). Through mechanisms that are not yet fully understood, MRTFA, via SRF, downregulates ARHGEF2 transcription to prevent endomitosis and promote megakaryocyte polyploidization. MRTFA KO megakaryocytes, which fail to undergo polyploidization, have increased ARHGEF2 expression relative to wild-type megakaryocytes. In these MRTFA KO cells, ARHGEF2 knockdown is sufficient to restore normal ploidy levels (
      • Gao Y.
      • Smith E.
      • Ker E.
      • Campbell P.
      • Cheng E.C.
      • Zou S.
      • Lin S.
      • Wang L.
      • Halene S.
      • Krause D.S.
      Role of RhoA-specific guanine exchange factors in regulation of endomitosis in megakaryocytes.
      ).

      Other hematopoietic cell types affected by loss of function of MRTFA

      The role of MRTFA in the expression of actin and other cytoskeletal genes has far-reaching impacts on the differentiation and function of diverse cell types, and its dysregulation can have significant clinical consequences. Record et al. describe a patient with a loss of function mutation in the MRTFA TAD that initially manifested as severe immunodeficiency coupled with thrombocytopenia as well as abnormal scarring because of defective fibroblast migration. Patient neutrophils exhibited impaired phagocytosis and chemotaxis, a phenotype that is recapitulated by shRNA knockdown of MRTFA in HL60 cells (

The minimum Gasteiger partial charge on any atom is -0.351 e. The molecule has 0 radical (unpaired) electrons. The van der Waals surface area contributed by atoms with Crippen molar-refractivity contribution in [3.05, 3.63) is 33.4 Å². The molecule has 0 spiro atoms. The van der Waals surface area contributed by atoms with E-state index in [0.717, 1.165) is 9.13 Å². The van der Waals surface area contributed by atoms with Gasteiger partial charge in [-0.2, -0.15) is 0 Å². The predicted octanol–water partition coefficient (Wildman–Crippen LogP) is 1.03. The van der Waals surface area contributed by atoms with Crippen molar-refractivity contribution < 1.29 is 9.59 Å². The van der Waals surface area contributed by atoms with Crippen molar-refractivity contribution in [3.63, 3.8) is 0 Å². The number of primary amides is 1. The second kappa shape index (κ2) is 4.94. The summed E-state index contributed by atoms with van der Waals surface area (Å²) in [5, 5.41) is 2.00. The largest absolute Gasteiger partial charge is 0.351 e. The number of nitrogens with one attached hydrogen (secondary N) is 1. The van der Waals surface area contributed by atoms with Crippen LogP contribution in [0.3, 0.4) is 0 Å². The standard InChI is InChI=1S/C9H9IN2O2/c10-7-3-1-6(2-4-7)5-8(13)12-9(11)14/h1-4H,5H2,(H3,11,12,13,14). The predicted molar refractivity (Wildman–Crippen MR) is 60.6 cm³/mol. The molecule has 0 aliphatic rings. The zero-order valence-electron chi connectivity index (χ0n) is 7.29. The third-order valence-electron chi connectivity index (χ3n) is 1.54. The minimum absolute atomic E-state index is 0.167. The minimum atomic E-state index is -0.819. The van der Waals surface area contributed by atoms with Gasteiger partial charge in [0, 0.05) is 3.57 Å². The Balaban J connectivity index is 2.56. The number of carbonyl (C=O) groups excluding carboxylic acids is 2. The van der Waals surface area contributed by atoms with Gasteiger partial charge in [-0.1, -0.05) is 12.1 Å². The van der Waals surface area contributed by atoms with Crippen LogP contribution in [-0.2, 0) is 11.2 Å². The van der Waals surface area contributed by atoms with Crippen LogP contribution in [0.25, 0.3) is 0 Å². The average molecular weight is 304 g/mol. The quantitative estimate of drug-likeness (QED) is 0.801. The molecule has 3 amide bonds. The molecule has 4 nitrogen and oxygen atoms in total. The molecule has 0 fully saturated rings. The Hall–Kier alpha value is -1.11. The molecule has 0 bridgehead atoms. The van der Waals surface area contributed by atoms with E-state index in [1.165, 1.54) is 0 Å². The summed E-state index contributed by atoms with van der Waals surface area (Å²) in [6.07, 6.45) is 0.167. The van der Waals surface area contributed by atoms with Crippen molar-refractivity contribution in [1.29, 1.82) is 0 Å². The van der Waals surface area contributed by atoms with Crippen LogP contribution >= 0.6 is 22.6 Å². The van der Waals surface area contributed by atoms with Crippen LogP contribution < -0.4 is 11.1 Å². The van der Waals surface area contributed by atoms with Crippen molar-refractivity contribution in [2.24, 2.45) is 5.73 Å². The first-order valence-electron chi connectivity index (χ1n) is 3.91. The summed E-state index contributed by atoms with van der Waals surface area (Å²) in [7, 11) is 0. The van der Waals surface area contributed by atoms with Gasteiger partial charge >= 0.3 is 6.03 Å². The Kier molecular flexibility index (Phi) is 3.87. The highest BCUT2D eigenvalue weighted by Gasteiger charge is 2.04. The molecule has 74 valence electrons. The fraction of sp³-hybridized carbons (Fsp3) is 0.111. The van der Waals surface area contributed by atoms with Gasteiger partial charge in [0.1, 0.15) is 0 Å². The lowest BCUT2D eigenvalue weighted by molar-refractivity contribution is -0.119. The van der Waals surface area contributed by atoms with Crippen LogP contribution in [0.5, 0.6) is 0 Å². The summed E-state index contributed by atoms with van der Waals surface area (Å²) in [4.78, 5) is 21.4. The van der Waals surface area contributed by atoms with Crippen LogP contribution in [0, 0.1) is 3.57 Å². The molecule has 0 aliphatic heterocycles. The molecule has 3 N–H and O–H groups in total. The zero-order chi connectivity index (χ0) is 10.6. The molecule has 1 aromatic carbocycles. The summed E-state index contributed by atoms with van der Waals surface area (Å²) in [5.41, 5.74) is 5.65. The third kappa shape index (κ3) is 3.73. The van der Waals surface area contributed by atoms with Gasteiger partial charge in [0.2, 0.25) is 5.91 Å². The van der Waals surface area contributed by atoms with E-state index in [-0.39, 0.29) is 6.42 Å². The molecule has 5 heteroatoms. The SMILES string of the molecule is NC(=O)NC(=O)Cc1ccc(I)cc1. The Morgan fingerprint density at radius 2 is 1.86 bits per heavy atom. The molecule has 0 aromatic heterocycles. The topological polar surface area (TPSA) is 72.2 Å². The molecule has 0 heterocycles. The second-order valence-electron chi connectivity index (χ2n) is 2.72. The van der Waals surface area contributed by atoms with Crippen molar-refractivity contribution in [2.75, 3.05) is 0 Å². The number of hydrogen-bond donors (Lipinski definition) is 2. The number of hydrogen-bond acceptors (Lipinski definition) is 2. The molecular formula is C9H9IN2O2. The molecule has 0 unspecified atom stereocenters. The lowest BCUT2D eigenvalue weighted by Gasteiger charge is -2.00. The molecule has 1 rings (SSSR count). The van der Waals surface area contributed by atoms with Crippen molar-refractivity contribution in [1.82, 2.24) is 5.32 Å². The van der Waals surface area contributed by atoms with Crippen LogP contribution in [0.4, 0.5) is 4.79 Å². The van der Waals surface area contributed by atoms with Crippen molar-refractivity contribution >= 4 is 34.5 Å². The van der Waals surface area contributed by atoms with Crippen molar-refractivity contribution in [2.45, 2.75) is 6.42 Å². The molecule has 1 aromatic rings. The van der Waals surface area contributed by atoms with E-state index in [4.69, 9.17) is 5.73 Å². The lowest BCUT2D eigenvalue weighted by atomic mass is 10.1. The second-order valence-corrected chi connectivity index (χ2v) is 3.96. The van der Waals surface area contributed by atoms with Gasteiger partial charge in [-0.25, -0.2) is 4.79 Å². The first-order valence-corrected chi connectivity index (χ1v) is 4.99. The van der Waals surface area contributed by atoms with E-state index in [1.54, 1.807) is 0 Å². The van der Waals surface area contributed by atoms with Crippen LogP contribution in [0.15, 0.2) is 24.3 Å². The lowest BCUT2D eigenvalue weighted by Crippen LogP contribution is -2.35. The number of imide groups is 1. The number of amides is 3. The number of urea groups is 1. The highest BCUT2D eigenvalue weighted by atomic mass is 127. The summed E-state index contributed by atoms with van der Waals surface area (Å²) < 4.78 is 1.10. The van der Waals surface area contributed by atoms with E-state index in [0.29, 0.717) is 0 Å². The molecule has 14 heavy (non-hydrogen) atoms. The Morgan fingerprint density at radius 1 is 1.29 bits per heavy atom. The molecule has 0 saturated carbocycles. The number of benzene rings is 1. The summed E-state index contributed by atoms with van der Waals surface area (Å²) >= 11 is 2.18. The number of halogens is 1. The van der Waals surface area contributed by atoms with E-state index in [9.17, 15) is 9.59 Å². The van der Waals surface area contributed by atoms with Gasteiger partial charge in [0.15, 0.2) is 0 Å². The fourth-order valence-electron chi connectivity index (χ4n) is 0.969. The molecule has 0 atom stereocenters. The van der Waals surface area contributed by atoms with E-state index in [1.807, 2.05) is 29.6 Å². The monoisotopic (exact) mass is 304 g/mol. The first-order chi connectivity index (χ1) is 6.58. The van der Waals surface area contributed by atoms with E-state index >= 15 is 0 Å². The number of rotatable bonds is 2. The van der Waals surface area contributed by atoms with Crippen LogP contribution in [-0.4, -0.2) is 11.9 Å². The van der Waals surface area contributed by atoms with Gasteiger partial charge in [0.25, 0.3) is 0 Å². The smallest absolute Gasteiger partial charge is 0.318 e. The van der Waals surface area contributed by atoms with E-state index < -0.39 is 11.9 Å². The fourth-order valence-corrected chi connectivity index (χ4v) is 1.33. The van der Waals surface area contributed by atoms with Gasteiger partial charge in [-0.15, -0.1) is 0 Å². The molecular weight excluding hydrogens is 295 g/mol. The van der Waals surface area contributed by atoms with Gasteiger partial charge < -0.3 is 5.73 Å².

• Record J.
      • Malinova D.
      • Zenner H.L.
      • Plagnol V.
      • Nowak K.
      • Syed F.
      • Bouma G.
      • Curtis J.
      • Gilmour K.
      • Cale C.
      • Hackett S.